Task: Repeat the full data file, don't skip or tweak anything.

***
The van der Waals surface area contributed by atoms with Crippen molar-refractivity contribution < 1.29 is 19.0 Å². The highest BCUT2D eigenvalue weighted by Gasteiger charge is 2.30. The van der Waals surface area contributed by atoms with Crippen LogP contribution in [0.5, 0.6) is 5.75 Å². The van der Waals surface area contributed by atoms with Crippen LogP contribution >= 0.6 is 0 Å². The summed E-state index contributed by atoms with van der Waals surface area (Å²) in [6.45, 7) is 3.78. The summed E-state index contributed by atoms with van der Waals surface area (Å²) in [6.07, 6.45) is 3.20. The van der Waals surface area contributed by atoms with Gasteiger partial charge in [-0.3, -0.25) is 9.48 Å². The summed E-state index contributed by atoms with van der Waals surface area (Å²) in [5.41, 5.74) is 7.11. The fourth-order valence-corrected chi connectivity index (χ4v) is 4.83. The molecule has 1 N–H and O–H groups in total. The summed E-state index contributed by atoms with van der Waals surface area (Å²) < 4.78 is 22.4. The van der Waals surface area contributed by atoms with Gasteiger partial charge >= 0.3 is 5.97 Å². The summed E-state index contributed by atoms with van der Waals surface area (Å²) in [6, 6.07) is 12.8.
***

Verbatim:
The van der Waals surface area contributed by atoms with Crippen molar-refractivity contribution < 1.29 is 19.0 Å². The highest BCUT2D eigenvalue weighted by Gasteiger charge is 2.30. The van der Waals surface area contributed by atoms with Crippen LogP contribution in [0.5, 0.6) is 5.75 Å². The van der Waals surface area contributed by atoms with Crippen LogP contribution >= 0.6 is 0 Å². The summed E-state index contributed by atoms with van der Waals surface area (Å²) in [6.45, 7) is 3.78. The summed E-state index contributed by atoms with van der Waals surface area (Å²) in [6.07, 6.45) is 3.20. The van der Waals surface area contributed by atoms with Gasteiger partial charge in [-0.3, -0.25) is 9.48 Å². The summed E-state index contributed by atoms with van der Waals surface area (Å²) in [5.41, 5.74) is 7.11. The fourth-order valence-corrected chi connectivity index (χ4v) is 4.83. The molecule has 1 N–H and O–H groups in total. The summed E-state index contributed by atoms with van der Waals surface area (Å²) < 4.78 is 22.4. The van der Waals surface area contributed by atoms with Gasteiger partial charge >= 0.3 is 5.97 Å². The summed E-state index contributed by atoms with van der Waals surface area (Å²) in [6, 6.07) is 12.8.